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Languages of Peru

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Republic of Peru, República del Perú. 27,274,000. National or official language: Spanish. All languages are official languages in Peru. Literacy rate: 67%–79%. Immigrant languages: North Bolivian Quechua. Also includes Chinese (100,000). Information mainly from E. Loos 1973; D. Payne 1988, 1991; SIL 1951-2007; M. Wise 1983. Blind population: 30,000. Deaf population: 1,433,960. Deaf institutions: 73 or more. The number of individual languages listed for Peru is 104. Of those, 92 are living languages and 12 have no known speakers.
Abishira

[ash] Extinct. Puerto Elvira on Lake Vacacocha on Napo River. Alternate names: Abigira, Abiquira, Agouisiri, Auishiri, Avirxiri, Ixignor, Tequraca, Vacacocha.  Classification: Unclassified 
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Achuar-Shiwiar

[acu] 3,000 in Peru. Population total all countries: 5,000. Morona, Macusari, Tigre, Huasaga, and Corrientes rivers. Also in Ecuador. Alternate names: Achual, Achuale, Achuar, Achuara, Jivaro, Maina.  Dialects: Different from Shuar [jiv] (Jivaro) of Ecuador.  Classification: Jivaroan 
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Aguano

[aga] No known speakers. Ethnic population: 40 families in Santa Cruz de Huallaga. Lower Huallaga and upper Samiria rivers, right bank tributary of Marañon River. Alternate names: Aguanu, Awano, Santa Crucino, Uguano.  Classification: Unclassified 
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Aguaruna

[agr] 38,300 (2000), increasing. Almost no monolinguals. Western upper Marañon River area, Potro, Mayo, and Cahuapanas rivers. Alternate names: Aguajun, Ahuajun.  Dialects: Similar to Huambisa [hub], Achuar-Shiwiar [acu].  Classification: Jivaroan 
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Ajyíninka Apurucayali

[cpc] 4,000 (2000 SIL). Apurucayali tributary of Pachitea River. Alternate names: Ajyéninka, Apurucayali Campa, Ashaninca, Ashéninca Apurucayali, “Axininka Campa” , “Campa”.  Dialects: Not intelligible with other varieties of Ashéninka.  Classification: Arawakan, Maipuran, Southern Maipuran, Pre-Andine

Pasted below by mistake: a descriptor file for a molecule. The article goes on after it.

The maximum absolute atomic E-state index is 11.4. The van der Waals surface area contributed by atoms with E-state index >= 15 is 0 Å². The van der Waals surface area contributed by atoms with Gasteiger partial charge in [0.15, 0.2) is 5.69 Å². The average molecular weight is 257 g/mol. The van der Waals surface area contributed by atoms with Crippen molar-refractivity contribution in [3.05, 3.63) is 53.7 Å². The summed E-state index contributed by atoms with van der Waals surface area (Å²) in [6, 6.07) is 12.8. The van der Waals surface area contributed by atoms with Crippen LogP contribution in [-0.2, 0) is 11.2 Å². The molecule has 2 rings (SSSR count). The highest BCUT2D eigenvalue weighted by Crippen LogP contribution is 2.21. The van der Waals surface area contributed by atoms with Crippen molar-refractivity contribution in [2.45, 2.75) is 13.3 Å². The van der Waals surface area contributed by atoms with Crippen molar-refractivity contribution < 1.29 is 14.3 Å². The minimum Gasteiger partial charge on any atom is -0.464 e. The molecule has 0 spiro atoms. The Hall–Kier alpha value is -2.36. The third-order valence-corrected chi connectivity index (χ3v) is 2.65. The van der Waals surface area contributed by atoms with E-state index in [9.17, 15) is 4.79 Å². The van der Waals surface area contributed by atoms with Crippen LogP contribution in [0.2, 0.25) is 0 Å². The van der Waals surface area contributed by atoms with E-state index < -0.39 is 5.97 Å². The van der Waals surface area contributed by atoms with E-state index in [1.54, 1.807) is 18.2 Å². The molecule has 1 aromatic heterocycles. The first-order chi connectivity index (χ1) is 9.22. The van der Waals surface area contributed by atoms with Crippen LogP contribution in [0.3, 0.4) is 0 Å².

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Amahuaca

[amc] 110 in Peru (2000 SIL), decreasing. 20 monolinguals. Population total all countries: 330. Ethnic population: 500 (300 in Peru and 200 in Brazil). Perhaps 50 in the border areas have not been contacted. Southeast Amazon Basin, scattered in Ucayali and Madre de Dios states on the following rivers: Sepahua, Curiuja, Curanja, Upper Ucayali, Inuya, Mapuya, Purus, Aguaytía, Yuruá, Las Piedras. Also in Brazil. Alternate names: Amaguaco, Amawaka, Ameuhaque, Ipitineri, Sayaco.  Dialects: Most similar to Kashinawa [cbs] and Shipibo-Conibo [shp].  Classification: Panoan, South-Central, Amahuaca 
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Amarakaeri

[amr] 500 (1987 SIL). Madre de Dios and Colorado rivers. Alternate names: Amaracaire, Amarakaire, “Mashco”.  Dialects: Kisambaeri. Harakmbet languages not Arawakan.  Classification: Harakmbet 
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Andoa

[anb] Extinct. Pastaza River. Alternate names: Gae, Gaye, Semigae, Shimigae.  Dialects: Distinct from Záparo [zro] (Kayapwe) of Ecuador, which now has no remaining speakers.  Classification: Zaparoan 
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Arabela

[arl] 50 (2002 SIL). Ethnic population: 500 (2002 SIL). Arabela River, tributary of Napo. 2 villages. Alternate names: Chiripuno, Chiripunu.  Classification: Zaparoan  Nearly extinct.
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Asháninka

[cni] 26,100 (2000 SIL). Ethnic population: 25,000 to 30,000 (2000 SIL). Apurimac, Ene, Perene, Tambo rivers and tributaries. Alternate names: Asháninca, “Campa”.  Dialects: Similar to Ashéninka varieties, Caquinte [cot] and Machiguenga [mcb].  Classification: Arawakan, Maipuran, Southern Maipuran, Pre-Andine 
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Ashéninka Pajonal

[cjo] 12,000 (2002 SIL). Ethnic population: 12,000 (2002 SIL). Central Gran Pajonal area. Alternate names: Ashéninca, Atsiri, “Campa” , Pajonal.  Classification: Arawakan, Maipuran, Southern Maipuran, Pre-Andine